In college, I wasn’t certain that I wanted to become a physician. But as a Peace Corps volunteer, I worked as a community health promoter in a small village in Nicaragua and realized that I could have a real impact on people’s lives. One of the main reasons I chose Weill Cornell Medical College was its strong global health program, and that remains a big part of what I do. Worldwide, there are about 37 million people who are blind—who can’t see the big ‘E’ on the chart—and 250 million who are visually impaired. Eighty percent of those cases are reversible. So in 2008, I helped start Weill Cornell’s East African Eye Care Project. We travel to Tanzania twice a year and teach medical students, residents and young ophthalmologists, working alongside them as we take care of patients. In the last few years, we’ve operated on over 1,000 people and screened three to four times that many.
“Tanzania is a country of 50 million people, but there are only 40 ophthalmologists. Many Tanzanians go blind from cataracts because of inadequate eye care, yet we can address those issues in a 10-minute surgery. You really give people their lives back. In Tanzania, if you’re blind, not only can you not care for yourself, but you take another person out of the workforce—or a child out of school—to take care of you. When we remove the patch after surgery, people are sometimes in disbelief: they can see color and their family members’ faces. It’s joy and laughter and tears. I have a wonderful video of a woman who’s just dancing after her cataract surgery, thrilled to be able to see again.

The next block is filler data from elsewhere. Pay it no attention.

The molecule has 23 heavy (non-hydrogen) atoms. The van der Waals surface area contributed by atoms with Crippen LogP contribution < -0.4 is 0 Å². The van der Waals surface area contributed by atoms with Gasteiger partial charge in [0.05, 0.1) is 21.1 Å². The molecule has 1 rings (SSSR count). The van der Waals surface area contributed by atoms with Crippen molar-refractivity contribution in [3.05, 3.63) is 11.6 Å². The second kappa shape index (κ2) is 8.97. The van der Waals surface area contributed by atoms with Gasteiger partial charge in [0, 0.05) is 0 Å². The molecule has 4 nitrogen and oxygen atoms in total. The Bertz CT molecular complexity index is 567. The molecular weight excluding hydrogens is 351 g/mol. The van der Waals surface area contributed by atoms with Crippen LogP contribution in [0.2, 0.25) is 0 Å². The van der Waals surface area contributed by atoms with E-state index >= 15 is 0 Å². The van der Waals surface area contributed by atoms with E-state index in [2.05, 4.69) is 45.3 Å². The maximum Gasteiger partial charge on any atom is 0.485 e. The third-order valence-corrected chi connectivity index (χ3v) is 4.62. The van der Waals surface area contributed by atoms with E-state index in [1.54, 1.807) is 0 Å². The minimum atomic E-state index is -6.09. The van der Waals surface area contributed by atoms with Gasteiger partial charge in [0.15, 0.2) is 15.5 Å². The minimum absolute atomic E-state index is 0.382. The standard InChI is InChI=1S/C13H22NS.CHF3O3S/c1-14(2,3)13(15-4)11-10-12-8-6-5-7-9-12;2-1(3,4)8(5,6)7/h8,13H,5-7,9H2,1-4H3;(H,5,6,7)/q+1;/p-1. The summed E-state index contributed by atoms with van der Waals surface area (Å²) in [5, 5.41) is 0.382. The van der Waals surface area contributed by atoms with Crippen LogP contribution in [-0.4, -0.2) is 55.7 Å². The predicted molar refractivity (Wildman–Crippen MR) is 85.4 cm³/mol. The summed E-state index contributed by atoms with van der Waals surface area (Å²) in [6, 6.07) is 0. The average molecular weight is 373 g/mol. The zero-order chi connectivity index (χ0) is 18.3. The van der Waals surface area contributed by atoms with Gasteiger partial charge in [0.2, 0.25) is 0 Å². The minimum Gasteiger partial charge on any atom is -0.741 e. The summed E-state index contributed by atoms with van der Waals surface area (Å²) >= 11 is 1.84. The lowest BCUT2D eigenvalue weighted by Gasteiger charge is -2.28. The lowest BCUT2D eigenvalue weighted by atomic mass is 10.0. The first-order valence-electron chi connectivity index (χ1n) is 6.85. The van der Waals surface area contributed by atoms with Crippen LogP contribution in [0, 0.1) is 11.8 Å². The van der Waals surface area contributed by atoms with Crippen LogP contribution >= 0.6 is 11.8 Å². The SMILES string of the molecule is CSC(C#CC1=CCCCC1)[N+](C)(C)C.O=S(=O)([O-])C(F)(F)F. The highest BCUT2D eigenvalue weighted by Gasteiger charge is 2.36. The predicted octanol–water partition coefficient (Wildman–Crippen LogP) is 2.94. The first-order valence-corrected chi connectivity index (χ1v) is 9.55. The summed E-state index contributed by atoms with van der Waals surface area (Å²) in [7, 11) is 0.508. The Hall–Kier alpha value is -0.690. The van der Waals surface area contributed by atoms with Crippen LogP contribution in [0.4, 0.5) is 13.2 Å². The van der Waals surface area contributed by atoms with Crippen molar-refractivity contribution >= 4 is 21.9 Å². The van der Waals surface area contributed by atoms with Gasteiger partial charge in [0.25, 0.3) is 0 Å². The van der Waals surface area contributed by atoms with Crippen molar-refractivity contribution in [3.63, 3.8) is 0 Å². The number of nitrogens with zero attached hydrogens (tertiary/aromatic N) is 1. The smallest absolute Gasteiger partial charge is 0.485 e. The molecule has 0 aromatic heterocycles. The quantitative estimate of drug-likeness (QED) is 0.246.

“I remember one patient clearly: a grandmother in her 70s who had an amazing smile. She was blind from cataracts and couldn’t feed herself or provide for her family. When we came back a few months after operating on her, we couldn’t find her. It turned out she was out in the fields, herding cattle—she was working again. That’s a powerful story of how a simple procedure can change someone’s life. It’s humbling. It rejuvenates your spirit and reminds you why you went into medicine. People come in using walking sticks, guided by a family member; at the end of our time in Tanzania, we have a collection of branches and sticks they no longer need. And that’s just incredible.”
This story first appeared in Weill Cornell Medicine, Vol. 17. No. 1